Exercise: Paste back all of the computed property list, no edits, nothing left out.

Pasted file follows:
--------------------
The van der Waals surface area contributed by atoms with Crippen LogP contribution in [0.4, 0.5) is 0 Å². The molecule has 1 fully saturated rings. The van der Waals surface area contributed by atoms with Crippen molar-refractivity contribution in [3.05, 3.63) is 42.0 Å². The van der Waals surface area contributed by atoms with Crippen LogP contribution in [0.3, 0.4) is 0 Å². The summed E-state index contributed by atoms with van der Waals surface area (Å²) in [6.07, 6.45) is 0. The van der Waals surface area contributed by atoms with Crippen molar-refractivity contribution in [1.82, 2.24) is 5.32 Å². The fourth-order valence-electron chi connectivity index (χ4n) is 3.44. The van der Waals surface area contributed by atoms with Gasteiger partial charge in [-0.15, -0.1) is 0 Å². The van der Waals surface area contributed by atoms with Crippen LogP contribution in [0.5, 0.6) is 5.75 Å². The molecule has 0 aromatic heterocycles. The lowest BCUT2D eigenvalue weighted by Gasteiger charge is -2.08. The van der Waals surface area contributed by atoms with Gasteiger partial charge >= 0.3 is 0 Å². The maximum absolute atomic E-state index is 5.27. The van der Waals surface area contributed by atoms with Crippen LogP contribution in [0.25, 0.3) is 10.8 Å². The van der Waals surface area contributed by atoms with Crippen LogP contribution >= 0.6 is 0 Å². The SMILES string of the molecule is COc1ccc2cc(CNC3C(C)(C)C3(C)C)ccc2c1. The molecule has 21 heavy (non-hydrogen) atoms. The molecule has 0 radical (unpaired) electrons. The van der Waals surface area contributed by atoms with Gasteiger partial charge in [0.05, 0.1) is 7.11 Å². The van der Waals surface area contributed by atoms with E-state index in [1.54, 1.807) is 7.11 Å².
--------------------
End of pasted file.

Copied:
The van der Waals surface area contributed by atoms with Crippen LogP contribution in [0.4, 0.5) is 0 Å². The molecule has 1 fully saturated rings. The van der Waals surface area contributed by atoms with Crippen molar-refractivity contribution in [3.05, 3.63) is 42.0 Å². The van der Waals surface area contributed by atoms with Crippen LogP contribution in [0.3, 0.4) is 0 Å². The summed E-state index contributed by atoms with van der Waals surface area (Å²) in [6.07, 6.45) is 0. The van der Waals surface area contributed by atoms with Crippen molar-refractivity contribution in [1.82, 2.24) is 5.32 Å². The fourth-order valence-electron chi connectivity index (χ4n) is 3.44. The van der Waals surface area contributed by atoms with Gasteiger partial charge in [-0.15, -0.1) is 0 Å². The van der Waals surface area contributed by atoms with Crippen LogP contribution in [0.5, 0.6) is 5.75 Å². The molecule has 0 aromatic heterocycles. The lowest BCUT2D eigenvalue weighted by Gasteiger charge is -2.08. The van der Waals surface area contributed by atoms with Gasteiger partial charge >= 0.3 is 0 Å². The maximum absolute atomic E-state index is 5.27. The van der Waals surface area contributed by atoms with Crippen LogP contribution in [0.25, 0.3) is 10.8 Å². The van der Waals surface area contributed by atoms with Crippen LogP contribution >= 0.6 is 0 Å². The SMILES string of the molecule is COc1ccc2cc(CNC3C(C)(C)C3(C)C)ccc2c1. The molecule has 21 heavy (non-hydrogen) atoms. The molecule has 0 radical (unpaired) electrons. The van der Waals surface area contributed by atoms with Gasteiger partial charge in [0.05, 0.1) is 7.11 Å². The van der Waals surface area contributed by atoms with E-state index in [1.54, 1.807) is 7.11 Å².